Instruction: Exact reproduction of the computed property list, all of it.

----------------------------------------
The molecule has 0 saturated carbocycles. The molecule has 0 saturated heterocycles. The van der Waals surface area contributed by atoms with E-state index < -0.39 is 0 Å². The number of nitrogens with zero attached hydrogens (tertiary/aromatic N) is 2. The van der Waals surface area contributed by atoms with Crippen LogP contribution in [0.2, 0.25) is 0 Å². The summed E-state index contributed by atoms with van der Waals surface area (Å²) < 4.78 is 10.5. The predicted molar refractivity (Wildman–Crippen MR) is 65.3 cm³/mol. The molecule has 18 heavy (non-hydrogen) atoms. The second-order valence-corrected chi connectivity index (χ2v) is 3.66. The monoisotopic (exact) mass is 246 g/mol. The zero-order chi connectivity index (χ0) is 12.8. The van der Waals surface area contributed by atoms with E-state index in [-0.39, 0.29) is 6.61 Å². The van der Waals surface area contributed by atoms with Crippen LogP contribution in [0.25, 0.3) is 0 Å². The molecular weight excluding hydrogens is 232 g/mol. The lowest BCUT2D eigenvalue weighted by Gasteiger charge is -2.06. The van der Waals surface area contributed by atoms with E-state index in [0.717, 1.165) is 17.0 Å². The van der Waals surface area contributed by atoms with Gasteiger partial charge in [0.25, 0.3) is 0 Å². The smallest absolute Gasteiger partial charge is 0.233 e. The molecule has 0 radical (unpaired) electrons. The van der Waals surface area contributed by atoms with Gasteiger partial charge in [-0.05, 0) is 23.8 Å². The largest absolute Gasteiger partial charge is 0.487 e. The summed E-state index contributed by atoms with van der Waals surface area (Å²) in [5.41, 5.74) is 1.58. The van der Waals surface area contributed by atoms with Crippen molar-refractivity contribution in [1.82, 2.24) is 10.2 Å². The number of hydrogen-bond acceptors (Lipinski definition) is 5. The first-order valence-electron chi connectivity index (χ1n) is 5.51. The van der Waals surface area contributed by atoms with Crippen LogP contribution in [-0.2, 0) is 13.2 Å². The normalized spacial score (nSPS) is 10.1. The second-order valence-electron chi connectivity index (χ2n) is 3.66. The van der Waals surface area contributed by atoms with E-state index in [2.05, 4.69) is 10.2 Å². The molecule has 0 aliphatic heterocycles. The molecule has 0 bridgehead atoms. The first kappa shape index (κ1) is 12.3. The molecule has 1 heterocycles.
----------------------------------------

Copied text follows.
The molecule has 0 saturated carbocycles. The molecule has 0 saturated heterocycles. The van der Waals surface area contributed by atoms with E-state index < -0.39 is 0 Å². The number of nitrogens with zero attached hydrogens (tertiary/aromatic N) is 2. The van der Waals surface area contributed by atoms with Crippen LogP contribution in [0.2, 0.25) is 0 Å². The summed E-state index contributed by atoms with van der Waals surface area (Å²) < 4.78 is 10.5. The predicted molar refractivity (Wildman–Crippen MR) is 65.3 cm³/mol. The molecule has 18 heavy (non-hydrogen) atoms. The second-order valence-corrected chi connectivity index (χ2v) is 3.66. The monoisotopic (exact) mass is 246 g/mol. The zero-order chi connectivity index (χ0) is 12.8. The van der Waals surface area contributed by atoms with E-state index in [-0.39, 0.29) is 6.61 Å². The van der Waals surface area contributed by atoms with Crippen LogP contribution in [0.25, 0.3) is 0 Å². The molecular weight excluding hydrogens is 232 g/mol. The lowest BCUT2D eigenvalue weighted by Gasteiger charge is -2.06. The van der Waals surface area contributed by atoms with E-state index in [0.717, 1.165) is 17.0 Å². The van der Waals surface area contributed by atoms with Gasteiger partial charge in [0.25, 0.3) is 0 Å². The smallest absolute Gasteiger partial charge is 0.233 e. The molecule has 0 radical (unpaired) electrons. The van der Waals surface area contributed by atoms with Gasteiger partial charge in [-0.05, 0) is 23.8 Å². The largest absolute Gasteiger partial charge is 0.487 e. The summed E-state index contributed by atoms with van der Waals surface area (Å²) in [5.41, 5.74) is 1.58. The van der Waals surface area contributed by atoms with Crippen molar-refractivity contribution in [1.82, 2.24) is 10.2 Å². The number of hydrogen-bond acceptors (Lipinski definition) is 5. The first-order valence-electron chi connectivity index (χ1n) is 5.51. The van der Waals surface area contributed by atoms with Crippen LogP contribution in [-0.2, 0) is 13.2 Å². The normalized spacial score (nSPS) is 10.1. The second-order valence-electron chi connectivity index (χ2n) is 3.66. The van der Waals surface area contributed by atoms with E-state index in [2.05, 4.69) is 10.2 Å². The molecule has 0 aliphatic heterocycles. The molecule has 0 bridgehead atoms. The first kappa shape index (κ1) is 12.3. The molecule has 1 heterocycles.